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Two Excellent January Releases

In a burst of reading energy at the end on the year, I was able to read two wonderful January releases: The Guest Room by Chris Bohjalian and The Swans of Fifth Avenue by Melanie Benjamin. I read The Guest Room in audio and The Swans of Fifth Avenue in print. That I read them concurrently was kismet. Both novels were engrossing, but Swans was a delicious relief when The Guest Room was particularly challenging. I highly recommend them both, separately or in tandem. Here are more specific thoughts on each:

Cover of The Guest RoomThe Guest Room by Chris Bohjalian

This novel begins with a bachelor party held at the home of Richard Chapman and his wife, Kristin. Richard’s brother is getting married and the hope was that by hosting the party at his home, Richard could keep the celebration from getting out of hand. They both assumed there would be a stripper, but they had absolutely no idea what they were getting themselves into when the brother’s friend took it upon himself to hires not one, but two strippers. These women, who may or may not have been of age, were trafficked into the United States from Eastern Europe and were not working as strippers, as Richard and Kristin had hoped, to pay off college. When things go wrong, the lives of everyone involved are thrown into chaos. The story follows Richard and Kristin and the toll one night can take on their marriage, family, and professional lives. It also follows Alexandra, the story of how she became a sex slave, and what happens to the girls at the end of that fateful night.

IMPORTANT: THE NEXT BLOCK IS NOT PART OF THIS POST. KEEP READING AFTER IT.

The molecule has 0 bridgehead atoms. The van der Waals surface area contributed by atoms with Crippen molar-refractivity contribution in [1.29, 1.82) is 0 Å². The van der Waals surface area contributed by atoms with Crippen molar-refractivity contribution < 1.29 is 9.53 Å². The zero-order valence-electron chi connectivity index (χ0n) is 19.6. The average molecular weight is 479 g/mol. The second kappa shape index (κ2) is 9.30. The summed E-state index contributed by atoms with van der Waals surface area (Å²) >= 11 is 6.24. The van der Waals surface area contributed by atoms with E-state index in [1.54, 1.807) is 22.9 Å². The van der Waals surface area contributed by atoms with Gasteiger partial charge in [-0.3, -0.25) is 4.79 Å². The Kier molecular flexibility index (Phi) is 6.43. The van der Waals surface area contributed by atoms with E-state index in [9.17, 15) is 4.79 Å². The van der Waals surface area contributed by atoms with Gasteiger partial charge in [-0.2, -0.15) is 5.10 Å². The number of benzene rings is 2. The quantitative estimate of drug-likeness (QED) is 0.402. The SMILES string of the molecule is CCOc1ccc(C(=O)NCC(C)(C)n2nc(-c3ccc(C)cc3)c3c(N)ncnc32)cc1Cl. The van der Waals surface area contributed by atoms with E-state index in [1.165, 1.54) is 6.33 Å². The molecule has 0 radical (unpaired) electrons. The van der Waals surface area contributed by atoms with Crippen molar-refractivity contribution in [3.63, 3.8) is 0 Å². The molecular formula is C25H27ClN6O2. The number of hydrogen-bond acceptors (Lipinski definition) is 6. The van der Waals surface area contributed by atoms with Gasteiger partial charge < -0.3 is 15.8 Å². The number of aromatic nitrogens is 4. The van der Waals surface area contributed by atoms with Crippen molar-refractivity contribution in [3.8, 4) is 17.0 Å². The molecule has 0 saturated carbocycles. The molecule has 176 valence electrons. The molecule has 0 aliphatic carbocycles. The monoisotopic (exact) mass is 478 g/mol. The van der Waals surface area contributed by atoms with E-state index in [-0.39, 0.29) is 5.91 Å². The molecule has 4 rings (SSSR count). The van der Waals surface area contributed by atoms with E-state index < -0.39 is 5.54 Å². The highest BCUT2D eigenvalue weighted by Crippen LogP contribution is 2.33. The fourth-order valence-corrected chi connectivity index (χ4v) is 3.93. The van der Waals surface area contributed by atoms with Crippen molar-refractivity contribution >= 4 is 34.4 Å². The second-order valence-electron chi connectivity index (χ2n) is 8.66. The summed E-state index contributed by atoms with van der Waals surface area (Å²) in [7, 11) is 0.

While The Guest Room can be hard to read, especially as Alexandra recounts her childhood, kidnap, and journey to the United States, it’s such an important look at both our society and our world. For me personally, it opened my eyes to my own privilege and to how much I assume about the strangers I interact with or hire for specific services. The connection between the girls hired for that bachelor party and their situation in life might be easier to see or to consider, but I blanketly assume that everyone I interact with is doing so voluntarily. After all, I’m working and engaging in commerce voluntarily, right? I think of myself as an observant person, but there is so much that I don’t see because I’m not looking. This novel was very much a call to action for me.

Both Mozhan Marno and Grace Experience, the narrators of this audiobook, were new to me narrators. They both fit very well in their role. Marno told this story from the viewpoint of both Richard and Kristin and was well suited for both roles. I especially enjoyed her work on the sleazier men who attended the bachelor party. Chris Bohjalian certainly wrote some really good hate-worthy characters. Experience was outstanding as Alexandra. She fully embodied Alexandra, bringing her and her life into my car with me. I often find audiobooks more difficult than print when it comes to this kind of content, but, as with The Guest Room, it’s also more rewarding.